Alpen Steel | Renewable Energy

Waves Start to Make Ripples in Renewable Energy World

Little electricity is being generated from the ocean except at scattered test sites around the world, many supported by European governments.

That is partly because the technical difficulties of making such systems work have been great.

However, the next three years are expected to be critical in determining whether such power is cost effective, with about 30 wave energy projects expected to start operations, according to Emerging Energy Research, an alternative energy advisory firm in Cambridge, Massachusetts.

One company providing lessons in the trials and tribulations of ocean energy is Pelamis Wave Power, the world’s first attempt at a commercial wave power operation.

As governments and power companies pour money into research and technology, “they’re taking a close look at Pelamis and other leading wave technologies to bolster their understanding of costs, risks and development potential of ocean energy,” said Alex Klein, a research director at Emerging Energy Research.

Pelamis, a Scottish company, deployed its Aguçadoura wave park off the coast of Portugal in 2008. But four months after it was connected to an electricity grid and began generating power it ran into technical difficulties that required its three energy converters to be removed from the sea. Pelamis blamed it on “excessive wear on bearings” and has since identified a solution.

But its troubles did not end there. The project was besieged by financial problems when the Australian investment group Babcock & Brown — the major stakeholder in Aguçadoura — collapsed during the financial crisis, leaving the project in limbo.

In September, the Portuguese utility Energias de Portugal and the engineering company Efacec purchased Babcock & Brown’s 77 percent stake in Aguçadoura. Pelamis owns the rest.

Pelamis said a new version of its machine that is 180 meters, or 590 feet, in length, is being manufactured at Leith Docks in Edinburgh for the German utility E.ON and would be tested at the European Marine Energy Center in Orkney, Scotland.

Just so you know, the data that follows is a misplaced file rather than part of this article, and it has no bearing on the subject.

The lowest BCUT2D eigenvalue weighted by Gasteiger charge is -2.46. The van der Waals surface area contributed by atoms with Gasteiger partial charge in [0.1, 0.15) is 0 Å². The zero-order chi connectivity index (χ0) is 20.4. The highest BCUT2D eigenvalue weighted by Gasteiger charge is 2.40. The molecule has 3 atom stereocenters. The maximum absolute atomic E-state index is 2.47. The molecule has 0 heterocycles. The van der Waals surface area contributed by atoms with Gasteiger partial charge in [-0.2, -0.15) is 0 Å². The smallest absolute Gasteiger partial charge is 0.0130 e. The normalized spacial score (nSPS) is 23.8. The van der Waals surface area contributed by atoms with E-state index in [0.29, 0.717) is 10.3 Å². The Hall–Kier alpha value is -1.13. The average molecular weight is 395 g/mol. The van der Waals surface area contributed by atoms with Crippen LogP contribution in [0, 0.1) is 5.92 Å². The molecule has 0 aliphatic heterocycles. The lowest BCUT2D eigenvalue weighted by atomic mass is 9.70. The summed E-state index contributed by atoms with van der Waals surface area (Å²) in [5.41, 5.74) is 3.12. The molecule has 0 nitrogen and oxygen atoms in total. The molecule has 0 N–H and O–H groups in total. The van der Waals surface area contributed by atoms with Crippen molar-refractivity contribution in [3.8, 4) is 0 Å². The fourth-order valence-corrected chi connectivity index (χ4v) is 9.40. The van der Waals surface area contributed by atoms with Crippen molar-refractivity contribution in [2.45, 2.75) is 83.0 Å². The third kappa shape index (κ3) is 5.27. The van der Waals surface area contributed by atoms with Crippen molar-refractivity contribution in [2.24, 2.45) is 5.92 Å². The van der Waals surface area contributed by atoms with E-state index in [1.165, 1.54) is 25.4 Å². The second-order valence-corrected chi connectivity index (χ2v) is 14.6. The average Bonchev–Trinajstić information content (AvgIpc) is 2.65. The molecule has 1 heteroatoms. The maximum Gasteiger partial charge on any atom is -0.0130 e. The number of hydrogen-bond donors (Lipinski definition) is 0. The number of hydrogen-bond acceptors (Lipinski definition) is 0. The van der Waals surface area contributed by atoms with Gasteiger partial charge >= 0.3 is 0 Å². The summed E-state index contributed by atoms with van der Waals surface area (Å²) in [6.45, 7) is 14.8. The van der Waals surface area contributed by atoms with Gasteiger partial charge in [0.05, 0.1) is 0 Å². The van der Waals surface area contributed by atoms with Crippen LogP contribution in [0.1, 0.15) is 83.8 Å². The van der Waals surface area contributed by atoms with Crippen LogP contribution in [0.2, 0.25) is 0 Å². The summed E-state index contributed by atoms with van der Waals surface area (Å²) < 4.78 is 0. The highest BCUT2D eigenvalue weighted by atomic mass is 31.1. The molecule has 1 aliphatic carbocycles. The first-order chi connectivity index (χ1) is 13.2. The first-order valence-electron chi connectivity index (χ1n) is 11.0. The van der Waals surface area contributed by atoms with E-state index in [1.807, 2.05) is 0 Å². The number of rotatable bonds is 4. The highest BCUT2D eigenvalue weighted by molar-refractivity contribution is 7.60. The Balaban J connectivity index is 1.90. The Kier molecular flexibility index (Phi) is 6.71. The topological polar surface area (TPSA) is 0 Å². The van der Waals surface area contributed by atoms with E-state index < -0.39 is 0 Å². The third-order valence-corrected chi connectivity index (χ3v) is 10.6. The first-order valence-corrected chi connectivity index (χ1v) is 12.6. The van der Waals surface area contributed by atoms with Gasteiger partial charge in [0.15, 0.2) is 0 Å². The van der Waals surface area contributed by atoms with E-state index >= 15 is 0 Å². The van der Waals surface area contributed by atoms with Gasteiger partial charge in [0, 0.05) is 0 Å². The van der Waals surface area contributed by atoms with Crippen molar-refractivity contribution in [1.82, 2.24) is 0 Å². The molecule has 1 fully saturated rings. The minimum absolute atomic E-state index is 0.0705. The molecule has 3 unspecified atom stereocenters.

“Our focus with Babcock & Brown was always with the project being a stepping stone to the next stage of a much larger project,” said Max Carcas, business development director of Pelamis.

Mr. Carcas said the logistics of operating and maintaining the wave machines turned out to be just as important as their conceptual design.

“I think it’s pretty normal with a new technology that there are trial periods,” said Hugo Chandler, a renewable energy analyst at the International Energy Agency. “Problems are always found which have to be resolved.”

Suffice to say that the technology will need time to mature.

“Wave energy technologies are still in the preliminary stages of development, where wind turbines were approximately 15-20 years ago,” said Annette von Jouanne, one of the leading researchers in the field, of Oregon State University.

But Ms. von Jouanne predicted that the catch-up time for wave energy would be accelerated by available advanced technologies and materials and because of lessons learned from other renewable industries.

Other countries developing the technology include Ireland, South Korea and the United States. About 100 companies are working on projects, and many of them are seeking financing, but only a few have ocean-tested their products.

One of them is Ocean Energy, an Irish start-up that concluded in August a two-and-a-half-year test period in Ireland, where its quarter-scale device consistently produced electricity from waves. It aims to raise €15 million, or $22 million, by March.

Another is Aquamarine Power, a Scottish start-up that installed its Oyster wave energy prototype over the summer at the European Marine Energy Center.

“We are testing a full-scale unit,” said Martin McAdam, chief executive of Aquamarine. “But we need to go through two more iterations before we can get something that is mainstream and viable.”

In September, Aquamarine raised £10 million, or nearly $16 million, during its first round of funding, with a goal to raise £50 million to use over three years.


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